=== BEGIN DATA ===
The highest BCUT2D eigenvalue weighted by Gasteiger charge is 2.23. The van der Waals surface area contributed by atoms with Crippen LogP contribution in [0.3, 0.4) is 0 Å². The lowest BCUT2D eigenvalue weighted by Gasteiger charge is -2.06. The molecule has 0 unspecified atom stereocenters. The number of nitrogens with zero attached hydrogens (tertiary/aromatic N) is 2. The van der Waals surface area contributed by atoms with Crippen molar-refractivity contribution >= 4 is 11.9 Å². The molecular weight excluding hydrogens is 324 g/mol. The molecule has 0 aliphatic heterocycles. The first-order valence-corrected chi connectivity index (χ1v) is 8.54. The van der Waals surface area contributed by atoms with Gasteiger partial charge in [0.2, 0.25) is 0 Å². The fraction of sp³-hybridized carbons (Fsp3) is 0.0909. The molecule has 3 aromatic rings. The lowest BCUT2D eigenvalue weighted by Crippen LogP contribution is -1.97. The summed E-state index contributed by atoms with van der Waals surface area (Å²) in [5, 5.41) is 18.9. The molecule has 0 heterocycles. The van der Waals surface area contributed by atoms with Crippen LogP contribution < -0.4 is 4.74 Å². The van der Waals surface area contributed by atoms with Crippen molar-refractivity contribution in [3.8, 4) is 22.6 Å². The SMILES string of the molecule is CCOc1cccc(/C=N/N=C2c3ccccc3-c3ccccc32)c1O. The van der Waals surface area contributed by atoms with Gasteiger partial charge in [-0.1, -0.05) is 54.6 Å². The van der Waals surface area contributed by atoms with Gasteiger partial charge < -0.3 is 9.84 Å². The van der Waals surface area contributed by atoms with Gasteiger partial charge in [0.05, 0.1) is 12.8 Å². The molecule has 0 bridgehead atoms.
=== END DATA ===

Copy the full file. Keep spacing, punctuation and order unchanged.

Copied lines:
The highest BCUT2D eigenvalue weighted by Gasteiger charge is 2.23. The van der Waals surface area contributed by atoms with Crippen LogP contribution in [0.3, 0.4) is 0 Å². The lowest BCUT2D eigenvalue weighted by Gasteiger charge is -2.06. The molecule has 0 unspecified atom stereocenters. The number of nitrogens with zero attached hydrogens (tertiary/aromatic N) is 2. The van der Waals surface area contributed by atoms with Crippen molar-refractivity contribution >= 4 is 11.9 Å². The molecular weight excluding hydrogens is 324 g/mol. The molecule has 0 aliphatic heterocycles. The first-order valence-corrected chi connectivity index (χ1v) is 8.54. The van der Waals surface area contributed by atoms with Gasteiger partial charge in [0.2, 0.25) is 0 Å². The fraction of sp³-hybridized carbons (Fsp3) is 0.0909. The molecule has 3 aromatic rings. The lowest BCUT2D eigenvalue weighted by Crippen LogP contribution is -1.97. The summed E-state index contributed by atoms with van der Waals surface area (Å²) in [5, 5.41) is 18.9. The molecule has 0 heterocycles. The van der Waals surface area contributed by atoms with Crippen LogP contribution < -0.4 is 4.74 Å². The van der Waals surface area contributed by atoms with Crippen molar-refractivity contribution in [3.8, 4) is 22.6 Å². The SMILES string of the molecule is CCOc1cccc(/C=N/N=C2c3ccccc3-c3ccccc32)c1O. The van der Waals surface area contributed by atoms with Gasteiger partial charge in [-0.1, -0.05) is 54.6 Å². The van der Waals surface area contributed by atoms with Gasteiger partial charge < -0.3 is 9.84 Å². The van der Waals surface area contributed by atoms with Gasteiger partial charge in [0.05, 0.1) is 12.8 Å². The molecule has 0 bridgehead atoms.